Today brings news that Sonnenschein has expanded its reach across the Atlantic Ocean. The firm has proposed a merger with U.K.-based Denton Wilde, to form SNR Denton. From the new firm’s press release:
SNR Denton would be a top 25 law firm worldwide by size, with approximately 1,400 lawyers and fee earners on four continents, a presence in 18 countries, and its two largest offices in London and New York…
SNR Chairman Elliott Portnoy, who will become co-CEO of SNR Denton, said: “This combination is the next step in our vision to create an elite, client-focused international firm that is about one thing – quality. Both firms have long enjoyed reputations as being world class, and now together we’ll have the assets and professional resources to carry that forward to new sectors, new practices, and new markets. As one firm, we will be able to serve our clients better.”
‘Tis the season for transatlantic mergers? The Sonnenschein news comes on the heels of Ho-Love (a.k.a. Hogan Lovells) beginning operations…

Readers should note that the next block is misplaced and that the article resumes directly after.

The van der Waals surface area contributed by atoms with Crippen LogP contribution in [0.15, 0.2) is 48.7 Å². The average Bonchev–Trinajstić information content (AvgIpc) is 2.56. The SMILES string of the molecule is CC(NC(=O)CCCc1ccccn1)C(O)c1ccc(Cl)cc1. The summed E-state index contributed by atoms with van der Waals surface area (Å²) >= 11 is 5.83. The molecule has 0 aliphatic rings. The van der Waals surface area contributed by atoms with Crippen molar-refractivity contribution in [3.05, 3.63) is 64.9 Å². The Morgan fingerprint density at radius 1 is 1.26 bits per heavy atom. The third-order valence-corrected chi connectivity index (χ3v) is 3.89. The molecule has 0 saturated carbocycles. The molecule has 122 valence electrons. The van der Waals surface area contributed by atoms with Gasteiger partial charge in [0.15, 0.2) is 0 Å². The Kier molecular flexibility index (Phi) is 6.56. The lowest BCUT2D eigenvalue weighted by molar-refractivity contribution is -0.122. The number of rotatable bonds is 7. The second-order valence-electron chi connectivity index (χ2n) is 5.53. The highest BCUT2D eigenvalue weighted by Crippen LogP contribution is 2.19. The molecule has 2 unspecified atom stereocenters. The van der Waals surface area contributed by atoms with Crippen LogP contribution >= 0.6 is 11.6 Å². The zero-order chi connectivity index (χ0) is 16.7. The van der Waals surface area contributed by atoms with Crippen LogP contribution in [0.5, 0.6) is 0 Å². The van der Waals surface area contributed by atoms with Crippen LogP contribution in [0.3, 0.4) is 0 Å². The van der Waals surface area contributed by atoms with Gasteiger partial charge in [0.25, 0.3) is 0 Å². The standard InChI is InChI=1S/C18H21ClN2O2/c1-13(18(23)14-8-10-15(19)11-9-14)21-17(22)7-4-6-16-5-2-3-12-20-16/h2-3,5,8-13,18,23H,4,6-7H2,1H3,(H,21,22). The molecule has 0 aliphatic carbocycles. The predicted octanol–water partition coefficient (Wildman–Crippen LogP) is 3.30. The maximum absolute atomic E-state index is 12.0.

As part of a nationwide tour, Above the Law is coming to the great city of Chicago.
Join preeminent law firm management consultant Bruce MacEwen, Katten Muchin Chicago managing partner Gil Sofer, and JPMorgan Chase & Co. assistant general counsel Jason Shaffer for a panel discussion (sponsored by Pangea3) on the evolutionary and market forces bearing down on the law firm business model. Come on by Thursday, November 20, at 6 p.m., for thought-provoking discussion, food, drink, and networking.
Space is limited and there will be no on-site registration, so please RSVP